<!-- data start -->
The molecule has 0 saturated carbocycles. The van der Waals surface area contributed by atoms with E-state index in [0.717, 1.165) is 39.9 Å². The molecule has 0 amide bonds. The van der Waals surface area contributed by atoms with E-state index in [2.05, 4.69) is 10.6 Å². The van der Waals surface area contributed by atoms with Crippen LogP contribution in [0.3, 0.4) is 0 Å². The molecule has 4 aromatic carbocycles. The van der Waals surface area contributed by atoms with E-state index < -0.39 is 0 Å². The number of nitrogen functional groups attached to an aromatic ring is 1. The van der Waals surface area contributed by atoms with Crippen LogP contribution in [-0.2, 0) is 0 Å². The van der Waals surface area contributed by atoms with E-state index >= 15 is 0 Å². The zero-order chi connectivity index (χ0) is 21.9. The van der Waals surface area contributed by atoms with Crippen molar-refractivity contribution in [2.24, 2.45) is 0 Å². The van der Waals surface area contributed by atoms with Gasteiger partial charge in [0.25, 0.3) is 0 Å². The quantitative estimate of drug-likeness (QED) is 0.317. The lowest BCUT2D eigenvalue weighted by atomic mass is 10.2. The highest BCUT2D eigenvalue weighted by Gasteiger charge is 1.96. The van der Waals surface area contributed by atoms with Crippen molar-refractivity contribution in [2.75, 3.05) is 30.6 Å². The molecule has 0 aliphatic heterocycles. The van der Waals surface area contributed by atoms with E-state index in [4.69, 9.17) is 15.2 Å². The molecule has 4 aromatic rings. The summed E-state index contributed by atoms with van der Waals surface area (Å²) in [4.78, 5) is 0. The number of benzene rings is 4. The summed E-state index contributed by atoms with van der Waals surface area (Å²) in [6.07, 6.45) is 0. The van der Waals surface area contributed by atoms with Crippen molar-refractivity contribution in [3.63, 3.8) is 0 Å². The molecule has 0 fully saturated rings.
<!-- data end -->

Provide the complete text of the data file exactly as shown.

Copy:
The molecule has 0 saturated carbocycles. The van der Waals surface area contributed by atoms with E-state index in [0.717, 1.165) is 39.9 Å². The molecule has 0 amide bonds. The van der Waals surface area contributed by atoms with E-state index in [2.05, 4.69) is 10.6 Å². The van der Waals surface area contributed by atoms with Crippen LogP contribution in [0.3, 0.4) is 0 Å². The molecule has 4 aromatic carbocycles. The van der Waals surface area contributed by atoms with E-state index < -0.39 is 0 Å². The number of nitrogen functional groups attached to an aromatic ring is 1. The van der Waals surface area contributed by atoms with Crippen LogP contribution in [-0.2, 0) is 0 Å². The van der Waals surface area contributed by atoms with E-state index >= 15 is 0 Å². The zero-order chi connectivity index (χ0) is 21.9. The van der Waals surface area contributed by atoms with Crippen molar-refractivity contribution in [2.24, 2.45) is 0 Å². The van der Waals surface area contributed by atoms with Gasteiger partial charge in [0.25, 0.3) is 0 Å². The quantitative estimate of drug-likeness (QED) is 0.317. The lowest BCUT2D eigenvalue weighted by atomic mass is 10.2. The highest BCUT2D eigenvalue weighted by Gasteiger charge is 1.96. The van der Waals surface area contributed by atoms with Crippen molar-refractivity contribution in [2.75, 3.05) is 30.6 Å². The molecule has 0 aliphatic heterocycles. The van der Waals surface area contributed by atoms with E-state index in [4.69, 9.17) is 15.2 Å². The molecule has 4 aromatic rings. The summed E-state index contributed by atoms with van der Waals surface area (Å²) in [4.78, 5) is 0. The number of benzene rings is 4. The summed E-state index contributed by atoms with van der Waals surface area (Å²) in [6.07, 6.45) is 0. The van der Waals surface area contributed by atoms with Crippen molar-refractivity contribution in [3.63, 3.8) is 0 Å². The molecule has 0 fully saturated rings.